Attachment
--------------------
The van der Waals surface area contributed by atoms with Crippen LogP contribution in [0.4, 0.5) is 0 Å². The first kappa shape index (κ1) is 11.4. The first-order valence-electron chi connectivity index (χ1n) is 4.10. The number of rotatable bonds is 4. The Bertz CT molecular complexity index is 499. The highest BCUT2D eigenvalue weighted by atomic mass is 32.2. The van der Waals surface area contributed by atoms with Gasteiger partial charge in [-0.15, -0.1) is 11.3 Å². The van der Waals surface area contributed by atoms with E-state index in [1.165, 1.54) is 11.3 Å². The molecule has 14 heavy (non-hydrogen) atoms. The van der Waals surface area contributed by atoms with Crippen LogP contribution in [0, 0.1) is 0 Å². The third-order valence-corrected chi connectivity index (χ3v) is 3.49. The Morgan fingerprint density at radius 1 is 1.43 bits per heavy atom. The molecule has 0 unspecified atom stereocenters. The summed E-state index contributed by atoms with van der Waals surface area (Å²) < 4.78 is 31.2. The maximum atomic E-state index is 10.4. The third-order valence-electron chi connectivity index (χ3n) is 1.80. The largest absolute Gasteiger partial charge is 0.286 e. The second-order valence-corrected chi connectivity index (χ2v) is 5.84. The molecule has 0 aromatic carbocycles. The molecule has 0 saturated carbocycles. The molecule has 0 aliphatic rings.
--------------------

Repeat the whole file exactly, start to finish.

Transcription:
The van der Waals surface area contributed by atoms with Crippen LogP contribution in [0.4, 0.5) is 0 Å². The first kappa shape index (κ1) is 11.4. The first-order valence-electron chi connectivity index (χ1n) is 4.10. The number of rotatable bonds is 4. The Bertz CT molecular complexity index is 499. The highest BCUT2D eigenvalue weighted by atomic mass is 32.2. The van der Waals surface area contributed by atoms with Gasteiger partial charge in [-0.15, -0.1) is 11.3 Å². The van der Waals surface area contributed by atoms with E-state index in [1.165, 1.54) is 11.3 Å². The molecule has 14 heavy (non-hydrogen) atoms. The van der Waals surface area contributed by atoms with Crippen LogP contribution in [0, 0.1) is 0 Å². The third-order valence-corrected chi connectivity index (χ3v) is 3.49. The Morgan fingerprint density at radius 1 is 1.43 bits per heavy atom. The molecule has 0 unspecified atom stereocenters. The summed E-state index contributed by atoms with van der Waals surface area (Å²) < 4.78 is 31.2. The maximum atomic E-state index is 10.4. The third-order valence-electron chi connectivity index (χ3n) is 1.80. The largest absolute Gasteiger partial charge is 0.286 e. The second-order valence-corrected chi connectivity index (χ2v) is 5.84. The molecule has 0 aromatic carbocycles. The molecule has 0 saturated carbocycles. The molecule has 0 aliphatic rings.